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Edited by Alain Verbeke and Hemant Merchant
Chapter 5: Dynamics of foreign operation modes and their combinations: insights for international strategic management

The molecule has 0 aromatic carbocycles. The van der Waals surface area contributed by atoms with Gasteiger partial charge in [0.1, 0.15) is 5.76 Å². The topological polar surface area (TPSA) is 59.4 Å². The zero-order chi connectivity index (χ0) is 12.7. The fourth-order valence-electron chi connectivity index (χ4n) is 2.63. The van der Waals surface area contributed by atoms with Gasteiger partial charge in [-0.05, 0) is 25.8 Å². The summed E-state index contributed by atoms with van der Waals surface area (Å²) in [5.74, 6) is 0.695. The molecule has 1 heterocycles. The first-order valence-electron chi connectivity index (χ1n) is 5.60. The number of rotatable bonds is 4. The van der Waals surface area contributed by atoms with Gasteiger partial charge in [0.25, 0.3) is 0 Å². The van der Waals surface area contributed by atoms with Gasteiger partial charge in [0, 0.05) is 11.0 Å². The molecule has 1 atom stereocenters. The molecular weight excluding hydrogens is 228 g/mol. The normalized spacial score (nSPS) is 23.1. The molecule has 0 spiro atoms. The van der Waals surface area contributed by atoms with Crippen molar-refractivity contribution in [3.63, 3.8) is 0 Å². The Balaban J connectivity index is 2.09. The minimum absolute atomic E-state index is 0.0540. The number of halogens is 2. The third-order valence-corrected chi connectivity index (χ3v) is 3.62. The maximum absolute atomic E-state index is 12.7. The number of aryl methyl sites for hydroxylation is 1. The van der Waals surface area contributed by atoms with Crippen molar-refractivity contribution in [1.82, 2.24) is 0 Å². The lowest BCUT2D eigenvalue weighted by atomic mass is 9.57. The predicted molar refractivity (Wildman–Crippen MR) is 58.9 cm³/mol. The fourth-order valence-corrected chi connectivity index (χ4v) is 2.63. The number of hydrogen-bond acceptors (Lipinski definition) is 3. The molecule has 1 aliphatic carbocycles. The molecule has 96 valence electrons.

Companies’ choice of foreign operation modes (FOMs) has been a core subject of international business studies basically from its beginning (Hymer, 1960 ; Root, 1964). A half-century of research has brought us a set of established perspectives on companies’ FOM choices, the most important being the economics-based approaches of internalization and transaction cost theories (Anderson and Gatignon, 1986; Buckley and Casson, 1976; Hennart, 1982), evolutionary and resource-based approaches (Andersen, 1997; Kogut and Zander, 1993; Madhok, 1997), institutional approaches (Kostova and Zaheer, 1999; Meyer and Peng, 2005), and process models based on learning and decision behaviour theories (Johanson and Vahlne, 1977, 2009). The various approaches have been usefully summarized in comprehensive frameworks such as Dunning’s well-known OLI framework (ownership–location–internalization) and the eclectic framework proposed by Hill et al. (1990). Alongside conceptual developments there has also been a surge of empirical studies, especially from the mid-1980s when research templates emerged through the groundbreaking studies by Davidson and McFetridge (1985), Caves and Mehra (1986), Anderson and Coughlan (1987), Gatignon and Anderson (1988), Hennart (1988) and Kogut and Singh (1988); see also Kogut (2001). Several overview articles (Brouthers and Hennart, 2007; Canabal and White, 2008) and meta-analyses (Morschett et al., 2010; Tihanyi et al., 2005; Zhao et al., 2004) have been published recently, indicating that this has become a mature field of research. Well-established research templates and a dearth of innovative contributions indicate that the field has developed paradigm-like characteristics.
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